Ready to start exploring a previously uncharted island? Good! You and the other players each have a team of five scientists, and you want to capture animal species so that you can study them — and, of course, score points.
The game board in La Isla consists of a set of oddly-shaped tiles that are placed in a circular arrangement around a central polygonal tile. Thirty-five animal tokens (seven each of five types) are placed at random on spaces numbered 2, 3 and 4 on the game board; these numbers equal the number of camps that surround these spaces.
On a turn, a player has three cards that he places face-down in the A, B and D spaces on his card display. All players reveal their A cards at the same time, then place them in one of the three slots at the top of their display; the image depicted on the top of this card shows the special power that the owner of this card has available. Once a player has filled all three slots on her display, future cards placed with the A action cover an existing card.
After revealing the cards in their B slots simultaneously, the players collect the goods depicted in the lower-left corner of their individual card.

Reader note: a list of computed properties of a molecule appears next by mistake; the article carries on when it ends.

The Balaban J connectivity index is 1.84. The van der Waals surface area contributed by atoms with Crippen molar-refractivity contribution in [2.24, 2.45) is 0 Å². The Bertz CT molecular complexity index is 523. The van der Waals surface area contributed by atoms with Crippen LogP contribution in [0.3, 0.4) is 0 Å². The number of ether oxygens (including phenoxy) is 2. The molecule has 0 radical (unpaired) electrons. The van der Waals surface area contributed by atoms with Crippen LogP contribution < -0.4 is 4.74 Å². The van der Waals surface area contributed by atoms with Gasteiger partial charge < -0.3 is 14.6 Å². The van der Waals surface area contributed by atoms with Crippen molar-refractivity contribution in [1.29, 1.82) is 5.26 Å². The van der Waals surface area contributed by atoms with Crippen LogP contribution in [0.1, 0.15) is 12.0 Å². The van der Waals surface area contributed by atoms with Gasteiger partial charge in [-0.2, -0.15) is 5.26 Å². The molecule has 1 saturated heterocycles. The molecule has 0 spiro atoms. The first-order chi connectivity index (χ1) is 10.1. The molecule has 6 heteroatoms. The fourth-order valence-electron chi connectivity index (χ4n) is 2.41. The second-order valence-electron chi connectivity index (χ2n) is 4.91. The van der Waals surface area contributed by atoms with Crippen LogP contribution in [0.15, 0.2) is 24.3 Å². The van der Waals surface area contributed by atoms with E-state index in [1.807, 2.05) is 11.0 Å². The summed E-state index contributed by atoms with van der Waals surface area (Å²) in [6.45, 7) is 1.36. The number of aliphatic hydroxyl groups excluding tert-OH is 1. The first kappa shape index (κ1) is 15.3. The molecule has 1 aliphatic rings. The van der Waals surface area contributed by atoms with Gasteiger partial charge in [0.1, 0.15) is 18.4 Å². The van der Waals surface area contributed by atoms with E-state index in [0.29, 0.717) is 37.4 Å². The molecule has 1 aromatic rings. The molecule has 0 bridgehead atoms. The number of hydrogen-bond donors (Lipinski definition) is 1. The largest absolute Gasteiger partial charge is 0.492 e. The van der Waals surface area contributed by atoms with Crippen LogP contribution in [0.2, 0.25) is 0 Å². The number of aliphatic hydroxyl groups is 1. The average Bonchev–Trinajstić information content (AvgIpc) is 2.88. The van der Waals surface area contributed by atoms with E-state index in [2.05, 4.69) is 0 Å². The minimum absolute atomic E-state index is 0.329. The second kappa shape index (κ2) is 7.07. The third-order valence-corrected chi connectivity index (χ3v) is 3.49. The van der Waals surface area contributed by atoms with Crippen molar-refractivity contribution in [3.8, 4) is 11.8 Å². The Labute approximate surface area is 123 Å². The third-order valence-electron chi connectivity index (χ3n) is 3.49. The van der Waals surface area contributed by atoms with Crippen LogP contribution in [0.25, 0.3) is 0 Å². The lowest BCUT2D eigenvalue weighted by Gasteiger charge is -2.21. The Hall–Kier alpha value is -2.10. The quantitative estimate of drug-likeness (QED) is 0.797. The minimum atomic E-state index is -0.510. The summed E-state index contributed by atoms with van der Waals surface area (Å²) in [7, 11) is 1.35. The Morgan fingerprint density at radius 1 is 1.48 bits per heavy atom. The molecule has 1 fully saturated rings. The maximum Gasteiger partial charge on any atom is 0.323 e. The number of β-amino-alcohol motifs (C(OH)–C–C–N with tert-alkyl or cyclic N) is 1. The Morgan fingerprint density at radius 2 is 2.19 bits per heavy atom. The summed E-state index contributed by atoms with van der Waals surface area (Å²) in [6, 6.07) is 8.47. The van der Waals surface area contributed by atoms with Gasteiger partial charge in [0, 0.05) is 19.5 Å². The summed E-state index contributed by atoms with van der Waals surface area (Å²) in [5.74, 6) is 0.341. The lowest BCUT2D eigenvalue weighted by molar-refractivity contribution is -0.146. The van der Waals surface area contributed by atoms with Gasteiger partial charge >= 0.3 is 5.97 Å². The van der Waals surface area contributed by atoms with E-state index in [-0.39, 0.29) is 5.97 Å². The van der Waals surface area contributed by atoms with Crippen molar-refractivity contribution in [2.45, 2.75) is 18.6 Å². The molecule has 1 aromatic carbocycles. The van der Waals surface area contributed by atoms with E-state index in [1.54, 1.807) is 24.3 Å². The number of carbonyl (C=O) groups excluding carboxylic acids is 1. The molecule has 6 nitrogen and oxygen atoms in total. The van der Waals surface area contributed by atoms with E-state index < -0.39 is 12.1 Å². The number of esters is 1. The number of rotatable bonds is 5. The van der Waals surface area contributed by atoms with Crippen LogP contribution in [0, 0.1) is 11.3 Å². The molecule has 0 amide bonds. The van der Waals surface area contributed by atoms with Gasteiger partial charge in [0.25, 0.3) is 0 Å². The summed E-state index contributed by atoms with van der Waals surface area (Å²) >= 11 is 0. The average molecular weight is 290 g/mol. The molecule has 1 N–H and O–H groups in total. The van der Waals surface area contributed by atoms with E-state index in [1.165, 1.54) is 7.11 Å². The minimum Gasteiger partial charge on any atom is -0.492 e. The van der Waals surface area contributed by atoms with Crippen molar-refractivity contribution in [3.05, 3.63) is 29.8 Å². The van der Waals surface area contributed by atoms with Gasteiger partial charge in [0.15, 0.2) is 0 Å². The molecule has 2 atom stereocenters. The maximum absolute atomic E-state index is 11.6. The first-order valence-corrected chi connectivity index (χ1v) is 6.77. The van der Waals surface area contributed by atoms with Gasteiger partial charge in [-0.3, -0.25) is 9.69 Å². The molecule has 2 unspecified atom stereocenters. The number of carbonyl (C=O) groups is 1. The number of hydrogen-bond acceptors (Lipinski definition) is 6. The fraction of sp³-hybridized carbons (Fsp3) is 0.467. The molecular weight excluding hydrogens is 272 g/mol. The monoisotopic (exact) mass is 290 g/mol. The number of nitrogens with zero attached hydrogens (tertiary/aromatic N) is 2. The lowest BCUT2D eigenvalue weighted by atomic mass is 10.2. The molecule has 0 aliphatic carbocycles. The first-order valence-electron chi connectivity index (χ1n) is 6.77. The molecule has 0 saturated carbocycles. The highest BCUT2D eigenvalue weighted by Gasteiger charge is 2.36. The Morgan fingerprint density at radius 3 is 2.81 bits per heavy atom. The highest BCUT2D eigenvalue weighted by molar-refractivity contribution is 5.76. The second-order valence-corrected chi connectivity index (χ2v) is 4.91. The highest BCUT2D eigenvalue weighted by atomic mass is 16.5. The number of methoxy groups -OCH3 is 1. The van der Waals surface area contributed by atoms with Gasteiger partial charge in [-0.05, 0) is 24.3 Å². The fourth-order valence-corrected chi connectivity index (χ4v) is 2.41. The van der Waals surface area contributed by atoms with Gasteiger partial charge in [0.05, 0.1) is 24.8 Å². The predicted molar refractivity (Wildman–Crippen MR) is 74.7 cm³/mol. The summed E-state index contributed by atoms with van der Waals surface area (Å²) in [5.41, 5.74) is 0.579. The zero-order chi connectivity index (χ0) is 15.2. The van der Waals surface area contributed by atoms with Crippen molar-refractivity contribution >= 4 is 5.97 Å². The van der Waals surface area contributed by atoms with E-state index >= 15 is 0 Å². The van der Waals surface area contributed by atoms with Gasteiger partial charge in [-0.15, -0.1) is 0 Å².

Each player in turn then places one of his scientists on a camp, first paying two resources of the type matching that camp. (If all of a player's scientists are on the board, she moves one of these scientists.) If the player now has a scientist on each camp surrounding an animal space, she takes that animal tile, scoring points for it as noted on the board (4, 3 or 2 points).
Finally, the card in the D slot increases the value of one animal. You (and only you!) immediately score one point per animal of the type you moved up on the scale. If you don't have an animal of that type you don't get any points. Each animal has a points threshold so that if you move an animal up, say, four times, each animal of this type is worth an extra point at the end of the game. The scale goes up to five so that every animal can be worth up five points at the end of the game. When the sum of these values for all five animals equals seven, nine or eleven (based on the number of players), the game ends at the conclusion of the round. Players then tally their final scores to see who wins.
Dodos aren't extinct! You can find them here in our review of Stefan Feld's La Isla.